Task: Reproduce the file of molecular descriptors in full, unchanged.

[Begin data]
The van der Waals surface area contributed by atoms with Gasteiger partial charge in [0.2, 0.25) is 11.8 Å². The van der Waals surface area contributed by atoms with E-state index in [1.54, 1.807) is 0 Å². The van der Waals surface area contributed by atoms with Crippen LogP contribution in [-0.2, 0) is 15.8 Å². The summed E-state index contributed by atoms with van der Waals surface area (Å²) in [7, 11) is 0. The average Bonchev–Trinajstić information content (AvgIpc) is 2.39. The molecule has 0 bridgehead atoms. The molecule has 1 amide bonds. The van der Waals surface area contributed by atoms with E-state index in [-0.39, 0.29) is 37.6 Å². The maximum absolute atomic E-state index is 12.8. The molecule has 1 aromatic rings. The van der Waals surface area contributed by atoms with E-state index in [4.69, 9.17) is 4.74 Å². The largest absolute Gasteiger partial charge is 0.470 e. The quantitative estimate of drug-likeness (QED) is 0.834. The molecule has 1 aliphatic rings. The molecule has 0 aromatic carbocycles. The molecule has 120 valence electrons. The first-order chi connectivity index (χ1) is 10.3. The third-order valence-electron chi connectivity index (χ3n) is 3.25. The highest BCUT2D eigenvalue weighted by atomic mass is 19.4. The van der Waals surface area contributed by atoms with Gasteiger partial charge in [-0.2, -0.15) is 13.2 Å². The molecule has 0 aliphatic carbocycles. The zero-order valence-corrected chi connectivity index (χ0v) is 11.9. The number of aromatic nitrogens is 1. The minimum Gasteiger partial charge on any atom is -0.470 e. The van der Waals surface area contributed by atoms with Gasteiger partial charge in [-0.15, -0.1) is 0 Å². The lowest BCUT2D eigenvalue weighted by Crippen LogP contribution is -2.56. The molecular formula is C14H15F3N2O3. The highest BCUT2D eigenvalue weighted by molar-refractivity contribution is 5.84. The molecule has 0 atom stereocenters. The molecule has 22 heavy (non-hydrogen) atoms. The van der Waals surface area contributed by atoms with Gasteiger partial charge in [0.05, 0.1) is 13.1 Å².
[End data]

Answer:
The van der Waals surface area contributed by atoms with Gasteiger partial charge in [0.2, 0.25) is 11.8 Å². The van der Waals surface area contributed by atoms with E-state index in [1.54, 1.807) is 0 Å². The van der Waals surface area contributed by atoms with Crippen LogP contribution in [-0.2, 0) is 15.8 Å². The summed E-state index contributed by atoms with van der Waals surface area (Å²) in [7, 11) is 0. The average Bonchev–Trinajstić information content (AvgIpc) is 2.39. The molecule has 0 bridgehead atoms. The molecule has 1 amide bonds. The van der Waals surface area contributed by atoms with E-state index in [-0.39, 0.29) is 37.6 Å². The maximum absolute atomic E-state index is 12.8. The molecule has 1 aromatic rings. The van der Waals surface area contributed by atoms with E-state index in [4.69, 9.17) is 4.74 Å². The largest absolute Gasteiger partial charge is 0.470 e. The quantitative estimate of drug-likeness (QED) is 0.834. The molecule has 1 aliphatic rings. The molecule has 0 aromatic carbocycles. The molecule has 120 valence electrons. The first-order chi connectivity index (χ1) is 10.3. The third-order valence-electron chi connectivity index (χ3n) is 3.25. The highest BCUT2D eigenvalue weighted by atomic mass is 19.4. The van der Waals surface area contributed by atoms with Gasteiger partial charge in [-0.2, -0.15) is 13.2 Å². The molecule has 0 aliphatic carbocycles. The zero-order valence-corrected chi connectivity index (χ0v) is 11.9. The number of aromatic nitrogens is 1. The minimum Gasteiger partial charge on any atom is -0.470 e. The van der Waals surface area contributed by atoms with Gasteiger partial charge in [-0.15, -0.1) is 0 Å². The lowest BCUT2D eigenvalue weighted by Crippen LogP contribution is -2.56. The molecular formula is C14H15F3N2O3. The highest BCUT2D eigenvalue weighted by molar-refractivity contribution is 5.84. The molecule has 0 atom stereocenters. The molecule has 22 heavy (non-hydrogen) atoms. The van der Waals surface area contributed by atoms with Gasteiger partial charge in [0.05, 0.1) is 13.1 Å².